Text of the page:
Retired Army General Named Counterdrug Chief
By Linda D. Kozaryn
American Forces Press Service
WASHINGTON, March 9, 1996 Retired Army Gen. Barry McCaffrey has a new command. He's hung up his uniform and left his post as commander in chief of U.S. Southern Command to take on another job for the country.
President Clinton named McCaffrey to head the Office of National Drug Control Policy, and as he did during his nearly 36year military career, the general is taking charge.
"I'm going to be a coordinator, an energizer, a manager, a watchdog," McCaffrey said following his swearingin ceremony at the White House March 6.
During the ceremony, Clinton said drugs are as much a threat to American society as any outside enemy. He said McCaffrey has faced down many threats to America's security, "from guerrilla warfare in the jungles of Vietnam to the unprecedented ground war in the sands of Desert Storm. Now he faces a more insidious, but no less formidable, enemy in illegal drugs."
For the last two years, Clinton said, McCaffrey has been on the front lines of U.S. efforts to stop drugs at their source in his role as commander of U.S. Southern Command. "As part of our counternarcotics team," he said, "he displayed decisive leadership in strengthening the efforts in Latin America, including forming one of the most successful international coalitions against drugs that has ever existed in that region."
Clinton tasked McCaffrey to prepare a plan to amend the fiscal 1996 budget reallocating $250 million to the counternarcotics effort. "America must never send its troops into battle without adequate resources to get the job done," he said.
McCaffreys appointment and the added resources will increase drug control efforts across the board, according to Defense Secretary William J. Perry. DoD's ongoing support for counterdrug operations will increase, Perry said.
During a recent interview en route to U.S. Southern Command areas in Central and South America, where counternarcotics is a major part of the military mission, Perry said the president wants a more effective effort. "What Gen. McCaffrey understands is that in order to get greater effectiveness, you're going to have to put more resources and a greater effort into it," he said.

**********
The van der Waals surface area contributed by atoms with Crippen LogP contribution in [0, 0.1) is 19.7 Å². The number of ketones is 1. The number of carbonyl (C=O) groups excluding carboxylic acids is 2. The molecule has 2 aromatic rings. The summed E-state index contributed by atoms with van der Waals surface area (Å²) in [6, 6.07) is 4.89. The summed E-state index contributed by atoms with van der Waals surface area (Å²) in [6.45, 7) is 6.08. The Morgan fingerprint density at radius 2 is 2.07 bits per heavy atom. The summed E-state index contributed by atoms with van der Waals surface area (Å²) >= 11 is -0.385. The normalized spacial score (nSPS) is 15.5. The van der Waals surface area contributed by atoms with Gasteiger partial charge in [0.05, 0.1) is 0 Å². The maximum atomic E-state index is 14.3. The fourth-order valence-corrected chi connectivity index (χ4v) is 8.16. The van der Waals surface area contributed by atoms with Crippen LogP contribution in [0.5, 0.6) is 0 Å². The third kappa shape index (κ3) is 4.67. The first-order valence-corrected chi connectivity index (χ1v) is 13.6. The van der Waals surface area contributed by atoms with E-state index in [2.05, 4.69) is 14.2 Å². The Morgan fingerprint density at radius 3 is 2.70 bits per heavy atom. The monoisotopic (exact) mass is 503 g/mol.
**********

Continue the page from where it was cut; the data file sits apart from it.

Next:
The Pentagon will not take on any new or different missions, he said, but will be doing more of, and more effectively, what it has been doing providing support for the law enforcement mission.
Brian Sheridan, deputy assistant secretary of defense for drug enforcement policy and support, said he expects McCaffrey will focus on restoring resources in the interdiction programs in the Customs Service, Coast Guard and State Department.
"Those have been severely cut by the Congress over the last several years, and I think Gen. McCaffrey will be focusing on those problems first and foremost," Sheridan said. "I think we're in relatively good shape in the Department of Defense."
While some experts consider controlling drugs a hopeless task, Clinton said the antidrug struggle will require a combination of prevention, education, enforcement and interdiction. McCaffrey said he is optimistic, pointing to the military's success in combating drug use.
"The U.S. armed forces went through the decade of the '70s with just an atrocious problem," he said. "The impact of [drugs] on our discipline, our physical health, our spiritual health and our ability to be professionals was just devastating. It took us the better part of a decade to get it back on track."
Controlling drugs is more difficult in society than in the confines of the military community, McCaffrey acknowledged. But, he said, "the young men and women of the armed forces are the same beautiful young people that are out there in civilian life that we're trying to reach."
Drugs killed 100,000 people in the 1990s and cost society $300 billion, McCaffrey said. At any one time, 60 to 70 percent of the nation's 3 million chronic addicts are in the criminal justice system for drugrelated crimes. Even so, he said, there is room for optimism.
"We went from about 22 million illegal drug users in 1979 to around 12 million today," he said. "In the last three years, cocaine use dropped 30 percent. Eighty or 90 million Americans maybe a third of the country tried illegal drugs and then stopped mostly on their own. In the grossest measures, the problem has gotten a lot less threatening."
McCaffrey will hold cabinet rank. The drug control policy office staff was cut from 146 to 25, but is now being increased to about 150. Plans also call for McCaffrey to take 30 people on detail from the Pentagon to the Old Executive Office Building.
The president is seeking congressional approval for $3.4 million in supplemental spending for the drug control office in addition to the $250 million from DoD's fiscal 1996 budget.
McCaffrey said he understands the congressional skepticism he's heard about whether money appropriated to fight drug abuse is helping the cause. Billions in federal, state and local funds are used for drug treatment and prevention programs, he said.
The policy office will examine which drug programs work. Some clearly don't work, McCaffrey said. Others costing as little as $24 a day, in which groups of released convicts live together in spiritual communities, do work.
"We've got to go out and examine the evidence and persuade the American people that some of these things pay off," he said.